The Good, Bad and Strange from The Ultimate Fighter 18 Finale

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The Good, Bad and Strange from The Ultimate Fighter 18 Finale
Mark J. Rebilas-USA TODAY Sports

Anytime a six-figure contract is on the line, you can expect some intense battles.

On Saturday night at The Ultimate Fighter 18 Finale in Las Vegas, two UFC contracts were up for grabs as two men and two women squared off to determine who would gain entry into the UFC fold. In addition to the hungry prospects looking to break onto the sport's biggest stage, a pair of top-ranked lightweights traded leather in the main event as Gray Maynard and Nate Diaz closed out their trilogy.

The two fighters initially met during the fifth installment of TUF, with the Stockton representative claiming victory. Their paths crossed again in 2010 as the former three-time All-American wrestler from Michigan State evened the score. The two former title challengers clashed for the third time on Saturday night, and it was all Diaz.

The Stocktonian battered the AKA-trained fighter to score an impressive first-round victory and put the brakes on a two-fight losing streak. The win over Maynard will keep him relevant in the lightweight title picture and puts him back into the hunt for championship gold.

Outside of the main event, the two biggest fights on the card featured a pair of men and women stepping in to become the next "The Ultimate Fighter."

On the men's side, Chris Holdsworth and Davey Grant went to work to decide who would be the last man standing, and Holdsworth got the job done on Saturday night. "Holds it Down" submitted the scrappy Brit with a rear-naked choke in the second round to become the male winner of the 18th season of TUF.

In the historic women's finals, Julianna Pena steamrolled fellow finalist Jessica Rakoczy. The "Venezuelan Vixen" poured it on from the bell and eventually pounded out the stoppage in the waning seconds of the opening round. With the victory, the Spokane-based fighter earned a place on the UFC roster and will head into the next chapter with a solid head of steam.

While the buzz surrounding the card was minimal at best, sometimes the smaller events deliver the most pop. Although the TUF 18 Finale didn't bring the heat from start to finish, there were still a handful of solid performances to note.

Let's take a look at the good, bad and strange from The Ultimate Fighter 18 Finale.

 

The Good

Nate Diaz needed a victory in the worst way to stay in the lightweight title hunt, and that's exactly what he got on Saturday night. The former TUF 5 winner scored a stoppage victory over fellow former title challenger Gray Maynard in the main event of The Ultimate Fighter 18 Finale.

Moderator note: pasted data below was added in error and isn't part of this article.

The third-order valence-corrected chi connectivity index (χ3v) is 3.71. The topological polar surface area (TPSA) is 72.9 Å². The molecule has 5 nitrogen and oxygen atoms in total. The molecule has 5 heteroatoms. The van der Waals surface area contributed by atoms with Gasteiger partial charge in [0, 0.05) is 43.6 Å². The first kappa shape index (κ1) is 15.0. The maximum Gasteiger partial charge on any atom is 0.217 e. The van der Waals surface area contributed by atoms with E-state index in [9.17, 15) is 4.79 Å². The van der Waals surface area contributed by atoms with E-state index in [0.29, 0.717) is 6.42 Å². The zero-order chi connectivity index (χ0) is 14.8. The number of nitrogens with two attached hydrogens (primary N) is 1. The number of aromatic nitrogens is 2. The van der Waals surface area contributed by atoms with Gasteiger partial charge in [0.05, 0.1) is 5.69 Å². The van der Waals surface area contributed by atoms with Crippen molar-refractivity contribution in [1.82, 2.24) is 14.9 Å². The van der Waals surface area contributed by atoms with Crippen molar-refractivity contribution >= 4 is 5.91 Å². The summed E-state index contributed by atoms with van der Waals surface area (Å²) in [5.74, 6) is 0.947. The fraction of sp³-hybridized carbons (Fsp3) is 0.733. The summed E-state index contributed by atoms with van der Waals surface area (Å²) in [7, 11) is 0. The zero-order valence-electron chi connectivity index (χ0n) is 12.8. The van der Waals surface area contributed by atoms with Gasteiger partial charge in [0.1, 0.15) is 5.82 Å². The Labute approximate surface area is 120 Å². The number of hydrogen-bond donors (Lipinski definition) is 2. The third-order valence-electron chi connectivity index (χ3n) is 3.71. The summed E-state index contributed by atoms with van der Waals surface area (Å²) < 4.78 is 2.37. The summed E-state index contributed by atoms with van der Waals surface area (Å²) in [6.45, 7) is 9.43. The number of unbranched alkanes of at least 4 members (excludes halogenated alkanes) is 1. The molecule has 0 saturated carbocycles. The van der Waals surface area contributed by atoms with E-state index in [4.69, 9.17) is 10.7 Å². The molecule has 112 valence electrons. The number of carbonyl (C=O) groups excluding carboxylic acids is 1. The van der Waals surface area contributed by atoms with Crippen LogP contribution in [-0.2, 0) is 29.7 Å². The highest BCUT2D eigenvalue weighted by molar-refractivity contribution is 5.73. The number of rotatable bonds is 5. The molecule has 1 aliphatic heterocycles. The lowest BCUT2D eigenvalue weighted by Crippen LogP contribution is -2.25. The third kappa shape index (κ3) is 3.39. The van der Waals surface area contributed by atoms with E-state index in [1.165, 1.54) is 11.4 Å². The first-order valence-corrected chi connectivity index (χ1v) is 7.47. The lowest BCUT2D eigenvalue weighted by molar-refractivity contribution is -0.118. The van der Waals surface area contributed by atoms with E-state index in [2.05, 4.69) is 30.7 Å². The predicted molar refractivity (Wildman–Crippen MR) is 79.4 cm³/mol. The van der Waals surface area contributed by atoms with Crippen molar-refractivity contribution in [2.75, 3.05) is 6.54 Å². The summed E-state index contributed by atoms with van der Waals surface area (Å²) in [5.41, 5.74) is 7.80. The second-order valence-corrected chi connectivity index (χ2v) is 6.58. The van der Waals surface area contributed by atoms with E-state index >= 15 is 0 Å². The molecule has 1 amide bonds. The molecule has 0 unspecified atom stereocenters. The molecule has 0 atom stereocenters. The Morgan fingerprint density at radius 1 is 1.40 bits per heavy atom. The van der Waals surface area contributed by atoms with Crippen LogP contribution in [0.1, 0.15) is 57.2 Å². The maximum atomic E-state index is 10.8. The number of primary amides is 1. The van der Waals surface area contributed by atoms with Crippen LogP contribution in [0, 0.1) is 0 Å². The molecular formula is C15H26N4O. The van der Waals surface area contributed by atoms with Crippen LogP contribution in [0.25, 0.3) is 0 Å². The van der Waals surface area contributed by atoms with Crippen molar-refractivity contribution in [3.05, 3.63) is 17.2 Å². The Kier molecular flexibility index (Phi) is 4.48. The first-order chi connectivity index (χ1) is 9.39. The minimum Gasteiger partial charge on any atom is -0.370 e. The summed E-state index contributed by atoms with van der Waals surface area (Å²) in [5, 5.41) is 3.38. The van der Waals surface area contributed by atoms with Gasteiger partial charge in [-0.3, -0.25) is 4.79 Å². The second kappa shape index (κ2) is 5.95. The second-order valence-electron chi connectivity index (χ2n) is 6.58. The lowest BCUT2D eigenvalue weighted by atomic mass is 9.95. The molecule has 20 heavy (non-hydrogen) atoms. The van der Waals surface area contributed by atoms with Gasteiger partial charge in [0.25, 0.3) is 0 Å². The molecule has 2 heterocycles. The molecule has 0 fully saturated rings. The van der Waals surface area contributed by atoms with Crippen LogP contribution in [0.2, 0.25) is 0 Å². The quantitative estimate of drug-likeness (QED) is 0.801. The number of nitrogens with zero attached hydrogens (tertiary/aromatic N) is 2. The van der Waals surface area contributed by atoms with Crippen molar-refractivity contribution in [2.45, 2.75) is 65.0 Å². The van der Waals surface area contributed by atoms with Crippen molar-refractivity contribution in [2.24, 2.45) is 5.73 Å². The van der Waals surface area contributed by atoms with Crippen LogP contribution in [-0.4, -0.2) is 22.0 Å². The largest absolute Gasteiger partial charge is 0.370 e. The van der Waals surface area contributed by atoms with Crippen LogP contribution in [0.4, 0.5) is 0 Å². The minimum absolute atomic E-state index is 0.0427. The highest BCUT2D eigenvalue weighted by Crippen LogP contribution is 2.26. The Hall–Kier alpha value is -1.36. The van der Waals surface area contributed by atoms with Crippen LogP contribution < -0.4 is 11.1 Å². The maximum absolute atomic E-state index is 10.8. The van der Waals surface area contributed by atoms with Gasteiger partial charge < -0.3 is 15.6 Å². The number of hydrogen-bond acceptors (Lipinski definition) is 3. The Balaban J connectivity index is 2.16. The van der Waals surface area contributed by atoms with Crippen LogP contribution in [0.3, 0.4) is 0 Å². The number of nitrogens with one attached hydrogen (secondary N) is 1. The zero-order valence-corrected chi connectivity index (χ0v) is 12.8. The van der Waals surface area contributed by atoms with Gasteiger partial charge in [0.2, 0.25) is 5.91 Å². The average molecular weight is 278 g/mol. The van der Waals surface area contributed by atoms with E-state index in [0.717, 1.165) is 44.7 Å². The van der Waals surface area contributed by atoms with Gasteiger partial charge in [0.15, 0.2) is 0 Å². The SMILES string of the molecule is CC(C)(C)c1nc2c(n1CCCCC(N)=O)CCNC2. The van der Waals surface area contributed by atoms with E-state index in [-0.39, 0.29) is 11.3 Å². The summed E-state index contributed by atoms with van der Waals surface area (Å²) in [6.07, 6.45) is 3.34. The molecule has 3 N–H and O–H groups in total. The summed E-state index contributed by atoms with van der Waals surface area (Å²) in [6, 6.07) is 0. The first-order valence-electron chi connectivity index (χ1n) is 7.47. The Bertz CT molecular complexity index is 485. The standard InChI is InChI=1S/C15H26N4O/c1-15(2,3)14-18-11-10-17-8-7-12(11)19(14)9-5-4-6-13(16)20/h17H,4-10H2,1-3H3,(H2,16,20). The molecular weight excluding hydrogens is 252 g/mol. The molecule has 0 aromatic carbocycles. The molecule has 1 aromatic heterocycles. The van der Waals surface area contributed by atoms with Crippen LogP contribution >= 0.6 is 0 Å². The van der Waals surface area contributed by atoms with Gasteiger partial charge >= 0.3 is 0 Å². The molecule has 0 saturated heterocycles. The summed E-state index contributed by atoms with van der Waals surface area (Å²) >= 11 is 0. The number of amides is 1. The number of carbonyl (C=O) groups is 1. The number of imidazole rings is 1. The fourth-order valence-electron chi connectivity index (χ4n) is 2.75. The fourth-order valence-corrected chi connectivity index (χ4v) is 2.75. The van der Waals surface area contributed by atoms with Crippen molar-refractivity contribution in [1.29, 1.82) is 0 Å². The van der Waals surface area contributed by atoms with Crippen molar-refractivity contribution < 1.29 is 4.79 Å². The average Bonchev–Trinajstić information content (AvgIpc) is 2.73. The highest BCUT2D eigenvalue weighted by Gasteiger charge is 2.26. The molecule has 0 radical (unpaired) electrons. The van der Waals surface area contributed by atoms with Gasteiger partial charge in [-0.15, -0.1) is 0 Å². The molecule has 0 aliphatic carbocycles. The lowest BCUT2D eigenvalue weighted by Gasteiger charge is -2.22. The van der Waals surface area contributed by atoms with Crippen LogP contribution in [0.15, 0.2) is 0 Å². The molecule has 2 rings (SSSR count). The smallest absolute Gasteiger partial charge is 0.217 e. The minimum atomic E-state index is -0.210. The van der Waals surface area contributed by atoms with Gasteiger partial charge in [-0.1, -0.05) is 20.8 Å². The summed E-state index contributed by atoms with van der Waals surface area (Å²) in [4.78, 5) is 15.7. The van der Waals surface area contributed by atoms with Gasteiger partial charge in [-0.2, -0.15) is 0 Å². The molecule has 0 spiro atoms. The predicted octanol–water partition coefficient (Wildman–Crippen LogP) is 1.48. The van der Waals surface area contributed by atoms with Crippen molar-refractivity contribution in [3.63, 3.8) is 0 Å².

Mark J. Rebilas-USA TODAY Sports
While Maynard dictated the initial onset of the fight with his wrestling, the 28-year-old Diaz swung the momentum with a straight left hand that rocked the former contender. After the California transplant was hurt, Diaz poured it on and battered Maynard until referee Yves Lavigne stepped in to stop the fight.

The victory stops a two-fight skid for the younger Diaz brother and keeps him in the upper tier of the 155-pound division.

What will be interesting to watch is where the former title challenger goes next. Although Diaz has talked about a potential return to the welterweight ranks, he's also shown interest in pursuing another title opportunity. With champion Anthony Pettis out for a solid stretch due to an injury, Diaz could draw a fellow contender if he sticks around the lightweight fold.

With a potentially life-changing opportunity on the line, the fighters stepping into the finals brought a unique brand of hunger. Both Chris Holdsworth and Davey Grant had their eyes on the prize coming into Saturday night, but it was Holdsworth who wanted it more.

The Team Alpha Male prospect poured it on from the opening bell until he sank in a fight-ending rear-naked choke in the second round. With the victory, the Team Tate representative not only locked down a guaranteed spot on the UFC roster but kept his impressive undefeated streak alive in the process.

He will now enter an increasingly competitive bantamweight fold, and his mixture of ground skills and an ever-improving striking game should land him some game matchups right off the bat. He's in a solid camp, has shown steady improvement since the start of the tournament and will be one of the 135-pound division's brightest young prospects heading into 2014.

Photo courtesy of UFC.com
Where the men's fight was competitive for the better part of two rounds, it took less than one for the women to handle their business.

Julianna Pena wrecked former IBA boxing champion Jessica Rakoczy from start to finish, as the Washington-based fighter used her grappling to put her opponent where she wanted her. Pena moved to full mount and unleashed a torrent of elbows and punches until referee Mario Yamasaki stepped in to call the fight with one second left in the first round.